Special Personal Flight May Set Record

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At 82 years of age, Arnold Ebneter has realized his dream of building his own aircraft and flying it solo and nonstop across the country, and he's possibly set a record along the way. Ebneter believes he may have set the new mark for distance in a small aircraft weighing less than 500 kilograms. Ebneter's E-1 weighs just 580 pounds, empty. With wet wings and its pilot aboard, the starting weight is about 1,100 pounds. The fuel load puts 2,327 miles (west to east) in easy reach and that's what Ebneter says he's flown. The Fédération Aéronautique Internationale will now decide if he's met the standards and bested a 1984 record set by Frank Hertzler (and his VariEze) of nearly 2,214 miles. Ebneter began his 18 hour and 27 minute flight at Paine Field in Washington on July 25 and first landed the next day at Fredericksburg, Va. The aircraft was ten years in the making; the dream started earlier.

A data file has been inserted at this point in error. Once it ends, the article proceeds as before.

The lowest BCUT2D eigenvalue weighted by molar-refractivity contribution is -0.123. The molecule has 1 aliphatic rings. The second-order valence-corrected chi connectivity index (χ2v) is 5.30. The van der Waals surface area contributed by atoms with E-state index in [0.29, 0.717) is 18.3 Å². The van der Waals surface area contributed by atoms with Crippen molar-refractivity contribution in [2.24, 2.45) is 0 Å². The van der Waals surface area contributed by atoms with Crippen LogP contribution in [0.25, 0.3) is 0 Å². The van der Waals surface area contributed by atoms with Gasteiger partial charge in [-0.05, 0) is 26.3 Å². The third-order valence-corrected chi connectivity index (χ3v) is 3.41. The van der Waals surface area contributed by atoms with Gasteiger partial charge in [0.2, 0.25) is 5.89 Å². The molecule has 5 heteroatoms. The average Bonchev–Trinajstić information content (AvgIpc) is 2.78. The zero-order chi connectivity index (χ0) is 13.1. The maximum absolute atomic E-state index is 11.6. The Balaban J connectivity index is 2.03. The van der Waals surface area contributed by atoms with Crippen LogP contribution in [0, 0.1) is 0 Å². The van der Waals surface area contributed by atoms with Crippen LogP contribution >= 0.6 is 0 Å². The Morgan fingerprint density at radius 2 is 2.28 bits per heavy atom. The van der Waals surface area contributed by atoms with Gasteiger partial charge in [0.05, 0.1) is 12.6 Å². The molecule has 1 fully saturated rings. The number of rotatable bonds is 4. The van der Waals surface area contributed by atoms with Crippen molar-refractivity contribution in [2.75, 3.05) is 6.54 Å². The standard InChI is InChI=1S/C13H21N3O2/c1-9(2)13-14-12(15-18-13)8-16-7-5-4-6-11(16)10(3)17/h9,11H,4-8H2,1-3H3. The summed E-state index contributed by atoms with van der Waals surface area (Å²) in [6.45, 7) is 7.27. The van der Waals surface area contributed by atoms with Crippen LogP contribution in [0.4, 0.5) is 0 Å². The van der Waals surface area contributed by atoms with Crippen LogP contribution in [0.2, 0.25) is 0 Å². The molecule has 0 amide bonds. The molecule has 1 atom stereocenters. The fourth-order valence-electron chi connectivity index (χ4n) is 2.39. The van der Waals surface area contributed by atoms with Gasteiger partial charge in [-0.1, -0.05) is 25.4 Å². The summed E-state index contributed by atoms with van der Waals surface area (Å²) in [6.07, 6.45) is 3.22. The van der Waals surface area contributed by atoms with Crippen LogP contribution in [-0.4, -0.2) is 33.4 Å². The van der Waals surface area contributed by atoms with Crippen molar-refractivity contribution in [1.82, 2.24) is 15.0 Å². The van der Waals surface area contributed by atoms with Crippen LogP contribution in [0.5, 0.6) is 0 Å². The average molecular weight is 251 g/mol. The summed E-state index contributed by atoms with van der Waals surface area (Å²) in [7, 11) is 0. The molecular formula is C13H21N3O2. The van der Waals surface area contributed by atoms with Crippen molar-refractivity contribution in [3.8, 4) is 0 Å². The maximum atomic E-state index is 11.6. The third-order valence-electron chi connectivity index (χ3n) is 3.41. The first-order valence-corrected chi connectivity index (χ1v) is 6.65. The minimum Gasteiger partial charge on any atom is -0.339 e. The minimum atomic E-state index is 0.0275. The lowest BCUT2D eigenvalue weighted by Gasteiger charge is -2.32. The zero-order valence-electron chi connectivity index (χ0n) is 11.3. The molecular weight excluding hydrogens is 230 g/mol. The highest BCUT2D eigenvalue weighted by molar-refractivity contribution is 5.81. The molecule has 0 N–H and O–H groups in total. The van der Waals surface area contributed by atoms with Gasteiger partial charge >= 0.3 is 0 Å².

Ebneter has had an interest in record-breaking distance flights since he wrote a paper on the topic while studying at Texas A&M in the mid-50s. He began his own project about a decade ago when his all-metal, single-engine low wing, now called E-1, began to take shape and first flew it in July 2005. Leaving at 2 p.m. local time, he flew his custom-built airplane through the night, burning all but two of its 58.5-gallon fuel load. Ebneter has previously won two awards from the FAA: The Wright Brothers Master Pilot Award and The Charles Taylor Master Mechanic Award. He still works out of Harvey Field a few days each week as a flight instructor and FAA inspector. He's expecting to hear back from the FAI, soon.